The hospitals are to blame

Last week The Courier-Journal published an article that misleads and misrepresents the effects of Obamacare on hospitals in Kentucky. In truth, to call this an “article” does a true disservice to real news articles. Its premise, based solely on a report done by a hospital trade association (essentially a pro-hospital lobbying organization) — The Kentucky Hospital Association (KHA) — can only be described as a concerted effort to discredit and undermine the Affordable Care Act in Kentucky, and in particular the Medicaid expansion.

The article headline, “KY hospitals: Obamacare forcing cuts, layoffs,” places the greatest emphasis on hospital employment. This is a great headline to get readers, but it does nothing along the way of educating or enlightening the public to the realities of the issue.

According to the KHA white paper, hospitals saw a total of 7,706 in “workforce reductions”  from 2013 – 2014. The largest of those reductions, 4,922 jobs, are attributed to attrition — positions that were vacated and not filled by the company, usually through resignation or retirement. Counter that number with 2,784 layoffs and eliminated positions (1,268 and 1,516 respectively) and your hope is that the primary reason, albeit still ambiguous, is that hospitals are finding more ways of being efficient. The reality is that Obamacare has forced hospitals to become more efficient in a number of ways, in particular standardizing and digitizing medical records.

The other thing that is happening is that the larger hospitals are now losing admissions for better care and specialty care. Specifically, with advances in surgical procedures requiring less recovery time and an increasing number of outpatient procedures, there is less demand for overnight stays and recovery care.

Ultimately however, the number of “job reductions” — not lost jobs — is more than covered by the number of new jobs created as a result of the Medicaid expansion alone. A report was done earlier this year, in part by the U.S. Bureau of Labor Statistics, that found more than 12,000 new jobs, including 5,400 in the health care industry, have been created as a result of the Medicaid expansion in the first year of the program. The report also cited the Urban Studies Institute at the University of Louisville, which estimates that Medicaid expansion will create more than 40,000 jobs by 2022.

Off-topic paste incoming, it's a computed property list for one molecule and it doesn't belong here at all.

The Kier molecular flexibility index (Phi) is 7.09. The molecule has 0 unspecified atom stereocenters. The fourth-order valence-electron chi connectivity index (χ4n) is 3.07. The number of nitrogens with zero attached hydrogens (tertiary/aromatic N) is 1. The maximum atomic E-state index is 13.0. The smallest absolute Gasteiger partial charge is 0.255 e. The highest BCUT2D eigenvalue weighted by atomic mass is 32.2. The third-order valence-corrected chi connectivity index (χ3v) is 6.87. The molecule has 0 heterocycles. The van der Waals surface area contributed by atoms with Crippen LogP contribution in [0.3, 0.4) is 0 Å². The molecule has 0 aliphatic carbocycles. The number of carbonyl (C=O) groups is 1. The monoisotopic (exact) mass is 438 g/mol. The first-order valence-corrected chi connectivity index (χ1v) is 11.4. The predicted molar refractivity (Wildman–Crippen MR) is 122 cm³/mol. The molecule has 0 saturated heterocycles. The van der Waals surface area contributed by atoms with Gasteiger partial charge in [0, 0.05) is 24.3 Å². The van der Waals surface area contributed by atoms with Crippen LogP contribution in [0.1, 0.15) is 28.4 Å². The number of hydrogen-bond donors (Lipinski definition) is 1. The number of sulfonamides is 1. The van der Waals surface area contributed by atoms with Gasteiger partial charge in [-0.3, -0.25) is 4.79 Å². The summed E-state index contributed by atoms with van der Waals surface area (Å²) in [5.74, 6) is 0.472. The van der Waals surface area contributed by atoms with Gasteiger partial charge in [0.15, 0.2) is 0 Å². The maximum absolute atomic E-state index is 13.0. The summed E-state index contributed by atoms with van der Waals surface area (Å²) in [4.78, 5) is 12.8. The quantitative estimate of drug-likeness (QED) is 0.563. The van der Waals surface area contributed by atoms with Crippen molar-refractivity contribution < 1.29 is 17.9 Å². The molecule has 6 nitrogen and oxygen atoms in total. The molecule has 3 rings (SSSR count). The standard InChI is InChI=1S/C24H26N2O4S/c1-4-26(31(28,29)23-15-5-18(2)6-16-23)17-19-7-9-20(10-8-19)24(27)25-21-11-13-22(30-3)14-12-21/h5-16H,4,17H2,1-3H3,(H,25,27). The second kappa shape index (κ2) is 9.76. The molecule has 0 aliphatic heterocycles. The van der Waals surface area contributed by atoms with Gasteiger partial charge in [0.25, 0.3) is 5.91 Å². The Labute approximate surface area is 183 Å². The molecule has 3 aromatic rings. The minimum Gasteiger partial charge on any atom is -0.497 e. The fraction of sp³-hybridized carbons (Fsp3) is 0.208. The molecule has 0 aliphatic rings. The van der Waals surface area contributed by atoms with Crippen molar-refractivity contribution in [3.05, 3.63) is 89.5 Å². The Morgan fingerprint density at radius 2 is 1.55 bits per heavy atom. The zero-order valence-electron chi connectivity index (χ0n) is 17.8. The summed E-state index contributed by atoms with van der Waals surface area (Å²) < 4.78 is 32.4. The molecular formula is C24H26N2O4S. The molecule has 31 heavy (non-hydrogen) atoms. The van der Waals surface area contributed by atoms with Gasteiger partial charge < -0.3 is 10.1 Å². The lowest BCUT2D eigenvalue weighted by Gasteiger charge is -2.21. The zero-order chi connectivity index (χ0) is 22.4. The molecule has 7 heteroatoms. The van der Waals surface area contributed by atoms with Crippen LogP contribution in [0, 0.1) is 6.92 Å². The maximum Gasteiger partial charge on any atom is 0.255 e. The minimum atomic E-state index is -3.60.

The next egregious manipulation of facts is that the KHA claims the largest significant “cuts” to come in Medicare and Medicaid coverage. The most important thing to note is that the difference in compensation for cost of care is strictly according to what hospitals claim the cost of care to be; this is in no way a reflection of what taxpayers will have to account for. Kentucky’s expanded Medicaid program is fully covered, 100 percent, by the federal government, ultimately being phased down to 90 percent in 2024.

However, the specific issue with the hospital’s claim — that only 82 percent of the cost of care for Medicaid patients is covered by the government program — is exclusively a reflection of their own formula to calculate cost of care. So if they deem that it costs them $10 to deliver a Tylenol, the government is going to reimburse them $8.20 for that Tylenol. What will drive you even crazier is that those actual costs are kept private by hospitals, rendering it impossible for any oversight over the real costs.